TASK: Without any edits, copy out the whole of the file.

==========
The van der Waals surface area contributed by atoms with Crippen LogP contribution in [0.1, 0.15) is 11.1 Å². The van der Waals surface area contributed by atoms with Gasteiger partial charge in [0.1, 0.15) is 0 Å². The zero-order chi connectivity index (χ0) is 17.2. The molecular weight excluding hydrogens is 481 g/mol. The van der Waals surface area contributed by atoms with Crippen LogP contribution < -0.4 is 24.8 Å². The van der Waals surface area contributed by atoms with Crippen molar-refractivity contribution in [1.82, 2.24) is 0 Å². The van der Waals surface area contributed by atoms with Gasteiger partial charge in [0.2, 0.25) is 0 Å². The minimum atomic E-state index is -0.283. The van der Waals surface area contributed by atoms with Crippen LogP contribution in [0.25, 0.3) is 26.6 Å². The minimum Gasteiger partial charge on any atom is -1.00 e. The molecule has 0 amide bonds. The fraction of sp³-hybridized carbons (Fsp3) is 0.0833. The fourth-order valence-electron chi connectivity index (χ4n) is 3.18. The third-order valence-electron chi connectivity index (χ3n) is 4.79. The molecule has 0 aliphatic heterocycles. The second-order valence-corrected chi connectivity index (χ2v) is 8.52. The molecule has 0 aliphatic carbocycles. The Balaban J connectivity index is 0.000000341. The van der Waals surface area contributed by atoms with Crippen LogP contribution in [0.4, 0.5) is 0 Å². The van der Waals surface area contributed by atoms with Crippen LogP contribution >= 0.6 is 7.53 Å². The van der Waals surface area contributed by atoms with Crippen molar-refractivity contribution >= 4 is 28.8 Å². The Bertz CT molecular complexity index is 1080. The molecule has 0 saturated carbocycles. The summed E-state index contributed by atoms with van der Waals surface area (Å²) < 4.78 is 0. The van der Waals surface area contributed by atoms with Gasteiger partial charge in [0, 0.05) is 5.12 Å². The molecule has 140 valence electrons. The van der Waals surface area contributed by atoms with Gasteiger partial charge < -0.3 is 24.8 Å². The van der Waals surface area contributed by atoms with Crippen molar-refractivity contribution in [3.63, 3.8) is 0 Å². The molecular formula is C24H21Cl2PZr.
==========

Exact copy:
The van der Waals surface area contributed by atoms with Crippen LogP contribution in [0.1, 0.15) is 11.1 Å². The van der Waals surface area contributed by atoms with Gasteiger partial charge in [0.1, 0.15) is 0 Å². The zero-order chi connectivity index (χ0) is 17.2. The molecular weight excluding hydrogens is 481 g/mol. The van der Waals surface area contributed by atoms with Crippen LogP contribution < -0.4 is 24.8 Å². The van der Waals surface area contributed by atoms with Crippen molar-refractivity contribution in [1.82, 2.24) is 0 Å². The van der Waals surface area contributed by atoms with Gasteiger partial charge in [0.2, 0.25) is 0 Å². The minimum atomic E-state index is -0.283. The van der Waals surface area contributed by atoms with Crippen LogP contribution in [0.25, 0.3) is 26.6 Å². The minimum Gasteiger partial charge on any atom is -1.00 e. The molecule has 0 amide bonds. The fraction of sp³-hybridized carbons (Fsp3) is 0.0833. The fourth-order valence-electron chi connectivity index (χ4n) is 3.18. The third-order valence-electron chi connectivity index (χ3n) is 4.79. The molecule has 0 aliphatic heterocycles. The second-order valence-corrected chi connectivity index (χ2v) is 8.52. The molecule has 0 aliphatic carbocycles. The Balaban J connectivity index is 0.000000341. The van der Waals surface area contributed by atoms with Crippen LogP contribution in [0.4, 0.5) is 0 Å². The van der Waals surface area contributed by atoms with Crippen LogP contribution >= 0.6 is 7.53 Å². The van der Waals surface area contributed by atoms with Crippen molar-refractivity contribution >= 4 is 28.8 Å². The Bertz CT molecular complexity index is 1080. The molecule has 0 saturated carbocycles. The summed E-state index contributed by atoms with van der Waals surface area (Å²) < 4.78 is 0. The van der Waals surface area contributed by atoms with Gasteiger partial charge in [0, 0.05) is 5.12 Å². The molecule has 140 valence electrons. The van der Waals surface area contributed by atoms with Gasteiger partial charge < -0.3 is 24.8 Å². The van der Waals surface area contributed by atoms with Crippen molar-refractivity contribution in [3.63, 3.8) is 0 Å². The molecular formula is C24H21Cl2PZr.